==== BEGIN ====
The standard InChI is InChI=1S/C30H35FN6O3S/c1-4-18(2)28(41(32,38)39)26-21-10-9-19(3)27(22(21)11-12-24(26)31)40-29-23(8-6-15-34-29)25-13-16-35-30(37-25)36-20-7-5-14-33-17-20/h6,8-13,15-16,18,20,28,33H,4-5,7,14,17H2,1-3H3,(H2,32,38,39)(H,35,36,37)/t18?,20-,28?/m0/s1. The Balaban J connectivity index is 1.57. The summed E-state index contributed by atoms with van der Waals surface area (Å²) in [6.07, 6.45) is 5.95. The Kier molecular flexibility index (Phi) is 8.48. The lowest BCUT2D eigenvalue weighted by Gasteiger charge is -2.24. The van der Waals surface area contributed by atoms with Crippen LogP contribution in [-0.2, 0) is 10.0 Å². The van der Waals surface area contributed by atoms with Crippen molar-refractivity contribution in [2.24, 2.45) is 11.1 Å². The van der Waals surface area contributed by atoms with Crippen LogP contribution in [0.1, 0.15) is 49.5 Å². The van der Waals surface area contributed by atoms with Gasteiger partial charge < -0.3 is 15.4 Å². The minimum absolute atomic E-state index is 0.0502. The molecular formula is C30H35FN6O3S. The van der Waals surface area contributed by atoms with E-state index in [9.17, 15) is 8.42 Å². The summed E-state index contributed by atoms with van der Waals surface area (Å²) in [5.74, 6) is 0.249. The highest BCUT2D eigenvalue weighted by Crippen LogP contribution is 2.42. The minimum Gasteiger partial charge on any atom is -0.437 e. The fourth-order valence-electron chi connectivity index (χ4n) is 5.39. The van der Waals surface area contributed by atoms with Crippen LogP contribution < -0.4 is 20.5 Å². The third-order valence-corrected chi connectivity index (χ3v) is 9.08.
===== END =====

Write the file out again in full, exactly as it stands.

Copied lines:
The standard InChI is InChI=1S/C30H35FN6O3S/c1-4-18(2)28(41(32,38)39)26-21-10-9-19(3)27(22(21)11-12-24(26)31)40-29-23(8-6-15-34-29)25-13-16-35-30(37-25)36-20-7-5-14-33-17-20/h6,8-13,15-16,18,20,28,33H,4-5,7,14,17H2,1-3H3,(H2,32,38,39)(H,35,36,37)/t18?,20-,28?/m0/s1. The Balaban J connectivity index is 1.57. The summed E-state index contributed by atoms with van der Waals surface area (Å²) in [6.07, 6.45) is 5.95. The Kier molecular flexibility index (Phi) is 8.48. The lowest BCUT2D eigenvalue weighted by Gasteiger charge is -2.24. The van der Waals surface area contributed by atoms with Crippen LogP contribution in [-0.2, 0) is 10.0 Å². The van der Waals surface area contributed by atoms with Crippen molar-refractivity contribution in [2.24, 2.45) is 11.1 Å². The van der Waals surface area contributed by atoms with Crippen LogP contribution in [0.1, 0.15) is 49.5 Å². The van der Waals surface area contributed by atoms with Gasteiger partial charge < -0.3 is 15.4 Å². The minimum absolute atomic E-state index is 0.0502. The molecular formula is C30H35FN6O3S. The van der Waals surface area contributed by atoms with E-state index in [9.17, 15) is 8.42 Å². The summed E-state index contributed by atoms with van der Waals surface area (Å²) in [5.74, 6) is 0.249. The highest BCUT2D eigenvalue weighted by Crippen LogP contribution is 2.42. The minimum Gasteiger partial charge on any atom is -0.437 e. The fourth-order valence-electron chi connectivity index (χ4n) is 5.39. The van der Waals surface area contributed by atoms with Crippen LogP contribution < -0.4 is 20.5 Å². The third-order valence-corrected chi connectivity index (χ3v) is 9.08.